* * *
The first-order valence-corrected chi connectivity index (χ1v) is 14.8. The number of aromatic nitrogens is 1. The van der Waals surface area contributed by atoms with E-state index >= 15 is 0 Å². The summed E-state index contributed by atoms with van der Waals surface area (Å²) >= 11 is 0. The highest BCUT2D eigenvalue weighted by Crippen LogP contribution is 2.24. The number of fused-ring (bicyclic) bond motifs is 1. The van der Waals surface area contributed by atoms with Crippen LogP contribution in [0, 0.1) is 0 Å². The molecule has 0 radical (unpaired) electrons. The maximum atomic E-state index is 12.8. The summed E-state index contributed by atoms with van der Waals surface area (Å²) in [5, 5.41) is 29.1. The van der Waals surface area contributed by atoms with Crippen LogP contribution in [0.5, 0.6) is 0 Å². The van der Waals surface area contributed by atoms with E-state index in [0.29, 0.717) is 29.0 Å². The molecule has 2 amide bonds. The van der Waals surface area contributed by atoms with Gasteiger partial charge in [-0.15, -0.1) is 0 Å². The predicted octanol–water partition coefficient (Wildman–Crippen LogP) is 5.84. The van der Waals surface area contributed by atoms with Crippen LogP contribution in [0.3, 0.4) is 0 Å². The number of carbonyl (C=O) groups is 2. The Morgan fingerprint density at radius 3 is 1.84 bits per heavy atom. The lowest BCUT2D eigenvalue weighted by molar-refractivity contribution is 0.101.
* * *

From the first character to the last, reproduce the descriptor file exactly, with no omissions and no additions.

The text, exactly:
The first-order valence-corrected chi connectivity index (χ1v) is 14.8. The number of aromatic nitrogens is 1. The van der Waals surface area contributed by atoms with E-state index >= 15 is 0 Å². The summed E-state index contributed by atoms with van der Waals surface area (Å²) >= 11 is 0. The highest BCUT2D eigenvalue weighted by Crippen LogP contribution is 2.24. The number of fused-ring (bicyclic) bond motifs is 1. The van der Waals surface area contributed by atoms with Crippen LogP contribution in [0, 0.1) is 0 Å². The molecule has 0 radical (unpaired) electrons. The maximum atomic E-state index is 12.8. The summed E-state index contributed by atoms with van der Waals surface area (Å²) in [5, 5.41) is 29.1. The van der Waals surface area contributed by atoms with Crippen LogP contribution in [0.5, 0.6) is 0 Å². The van der Waals surface area contributed by atoms with E-state index in [0.29, 0.717) is 29.0 Å². The molecule has 2 amide bonds. The van der Waals surface area contributed by atoms with Gasteiger partial charge in [-0.15, -0.1) is 0 Å². The predicted octanol–water partition coefficient (Wildman–Crippen LogP) is 5.84. The van der Waals surface area contributed by atoms with Crippen LogP contribution in [0.3, 0.4) is 0 Å². The number of carbonyl (C=O) groups is 2. The Morgan fingerprint density at radius 3 is 1.84 bits per heavy atom. The lowest BCUT2D eigenvalue weighted by molar-refractivity contribution is 0.101.